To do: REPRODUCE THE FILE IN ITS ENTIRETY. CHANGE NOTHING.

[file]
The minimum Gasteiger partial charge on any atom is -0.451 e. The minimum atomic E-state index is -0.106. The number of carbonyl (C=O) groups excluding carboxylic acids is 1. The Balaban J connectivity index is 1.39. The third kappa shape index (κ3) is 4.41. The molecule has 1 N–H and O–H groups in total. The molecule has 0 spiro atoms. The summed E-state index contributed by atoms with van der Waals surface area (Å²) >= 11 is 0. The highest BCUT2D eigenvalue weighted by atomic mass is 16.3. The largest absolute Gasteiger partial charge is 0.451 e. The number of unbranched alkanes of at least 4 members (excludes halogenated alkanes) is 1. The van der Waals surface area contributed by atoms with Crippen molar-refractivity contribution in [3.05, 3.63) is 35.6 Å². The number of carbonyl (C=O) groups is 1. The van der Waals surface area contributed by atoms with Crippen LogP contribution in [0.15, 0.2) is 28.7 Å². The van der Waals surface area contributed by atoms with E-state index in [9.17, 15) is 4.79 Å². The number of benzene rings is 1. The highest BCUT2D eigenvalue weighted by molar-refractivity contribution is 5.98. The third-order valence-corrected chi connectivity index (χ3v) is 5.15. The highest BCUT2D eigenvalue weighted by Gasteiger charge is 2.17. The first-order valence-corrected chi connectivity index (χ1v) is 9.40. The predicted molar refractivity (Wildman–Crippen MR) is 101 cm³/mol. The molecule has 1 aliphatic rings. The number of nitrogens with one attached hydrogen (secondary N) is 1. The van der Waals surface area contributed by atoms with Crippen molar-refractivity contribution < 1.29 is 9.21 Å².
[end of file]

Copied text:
The minimum Gasteiger partial charge on any atom is -0.451 e. The minimum atomic E-state index is -0.106. The number of carbonyl (C=O) groups excluding carboxylic acids is 1. The Balaban J connectivity index is 1.39. The third kappa shape index (κ3) is 4.41. The molecule has 1 N–H and O–H groups in total. The molecule has 0 spiro atoms. The summed E-state index contributed by atoms with van der Waals surface area (Å²) >= 11 is 0. The highest BCUT2D eigenvalue weighted by atomic mass is 16.3. The largest absolute Gasteiger partial charge is 0.451 e. The number of unbranched alkanes of at least 4 members (excludes halogenated alkanes) is 1. The van der Waals surface area contributed by atoms with Crippen molar-refractivity contribution in [3.05, 3.63) is 35.6 Å². The number of carbonyl (C=O) groups is 1. The van der Waals surface area contributed by atoms with Crippen LogP contribution in [0.15, 0.2) is 28.7 Å². The van der Waals surface area contributed by atoms with E-state index in [9.17, 15) is 4.79 Å². The number of benzene rings is 1. The highest BCUT2D eigenvalue weighted by molar-refractivity contribution is 5.98. The third-order valence-corrected chi connectivity index (χ3v) is 5.15. The highest BCUT2D eigenvalue weighted by Gasteiger charge is 2.17. The first-order valence-corrected chi connectivity index (χ1v) is 9.40. The predicted molar refractivity (Wildman–Crippen MR) is 101 cm³/mol. The molecule has 1 aliphatic rings. The number of nitrogens with one attached hydrogen (secondary N) is 1. The van der Waals surface area contributed by atoms with Crippen molar-refractivity contribution < 1.29 is 9.21 Å².